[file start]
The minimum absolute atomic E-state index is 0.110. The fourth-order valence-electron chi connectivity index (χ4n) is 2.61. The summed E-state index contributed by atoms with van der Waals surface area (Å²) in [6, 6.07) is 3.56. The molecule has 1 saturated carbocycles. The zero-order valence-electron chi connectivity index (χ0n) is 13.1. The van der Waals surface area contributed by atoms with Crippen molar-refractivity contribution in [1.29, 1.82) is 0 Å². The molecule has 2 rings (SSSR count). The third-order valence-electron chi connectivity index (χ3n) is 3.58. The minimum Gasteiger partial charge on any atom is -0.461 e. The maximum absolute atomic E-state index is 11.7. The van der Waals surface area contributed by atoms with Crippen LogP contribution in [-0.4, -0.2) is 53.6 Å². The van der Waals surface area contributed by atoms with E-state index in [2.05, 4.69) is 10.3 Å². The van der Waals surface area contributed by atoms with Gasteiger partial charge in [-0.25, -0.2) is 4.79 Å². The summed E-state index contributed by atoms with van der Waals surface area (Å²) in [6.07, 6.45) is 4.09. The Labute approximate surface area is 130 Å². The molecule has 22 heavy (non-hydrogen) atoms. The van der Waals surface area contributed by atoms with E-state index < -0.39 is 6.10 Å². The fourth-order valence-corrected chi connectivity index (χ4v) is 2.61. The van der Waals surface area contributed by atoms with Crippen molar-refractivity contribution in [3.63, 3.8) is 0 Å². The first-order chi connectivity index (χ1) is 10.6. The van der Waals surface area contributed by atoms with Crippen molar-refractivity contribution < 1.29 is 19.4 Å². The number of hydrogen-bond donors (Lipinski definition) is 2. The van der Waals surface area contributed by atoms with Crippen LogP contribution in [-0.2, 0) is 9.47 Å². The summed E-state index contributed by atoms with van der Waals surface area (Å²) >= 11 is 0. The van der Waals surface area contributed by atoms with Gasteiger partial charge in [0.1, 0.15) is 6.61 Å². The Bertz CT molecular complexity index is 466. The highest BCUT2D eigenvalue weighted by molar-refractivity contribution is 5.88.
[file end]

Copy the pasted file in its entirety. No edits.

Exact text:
The minimum absolute atomic E-state index is 0.110. The fourth-order valence-electron chi connectivity index (χ4n) is 2.61. The summed E-state index contributed by atoms with van der Waals surface area (Å²) in [6, 6.07) is 3.56. The molecule has 1 saturated carbocycles. The zero-order valence-electron chi connectivity index (χ0n) is 13.1. The van der Waals surface area contributed by atoms with Crippen molar-refractivity contribution in [1.29, 1.82) is 0 Å². The molecule has 2 rings (SSSR count). The third-order valence-electron chi connectivity index (χ3n) is 3.58. The minimum Gasteiger partial charge on any atom is -0.461 e. The maximum absolute atomic E-state index is 11.7. The van der Waals surface area contributed by atoms with Crippen LogP contribution in [-0.4, -0.2) is 53.6 Å². The van der Waals surface area contributed by atoms with E-state index in [2.05, 4.69) is 10.3 Å². The van der Waals surface area contributed by atoms with Gasteiger partial charge in [-0.25, -0.2) is 4.79 Å². The summed E-state index contributed by atoms with van der Waals surface area (Å²) in [6.07, 6.45) is 4.09. The Labute approximate surface area is 130 Å². The molecule has 22 heavy (non-hydrogen) atoms. The van der Waals surface area contributed by atoms with E-state index < -0.39 is 6.10 Å². The fourth-order valence-corrected chi connectivity index (χ4v) is 2.61. The van der Waals surface area contributed by atoms with Crippen molar-refractivity contribution in [3.63, 3.8) is 0 Å². The first-order chi connectivity index (χ1) is 10.6. The van der Waals surface area contributed by atoms with Crippen molar-refractivity contribution < 1.29 is 19.4 Å². The number of hydrogen-bond donors (Lipinski definition) is 2. The van der Waals surface area contributed by atoms with Crippen LogP contribution in [-0.2, 0) is 9.47 Å². The summed E-state index contributed by atoms with van der Waals surface area (Å²) >= 11 is 0. The van der Waals surface area contributed by atoms with Gasteiger partial charge in [0.1, 0.15) is 6.61 Å². The Bertz CT molecular complexity index is 466. The highest BCUT2D eigenvalue weighted by molar-refractivity contribution is 5.88.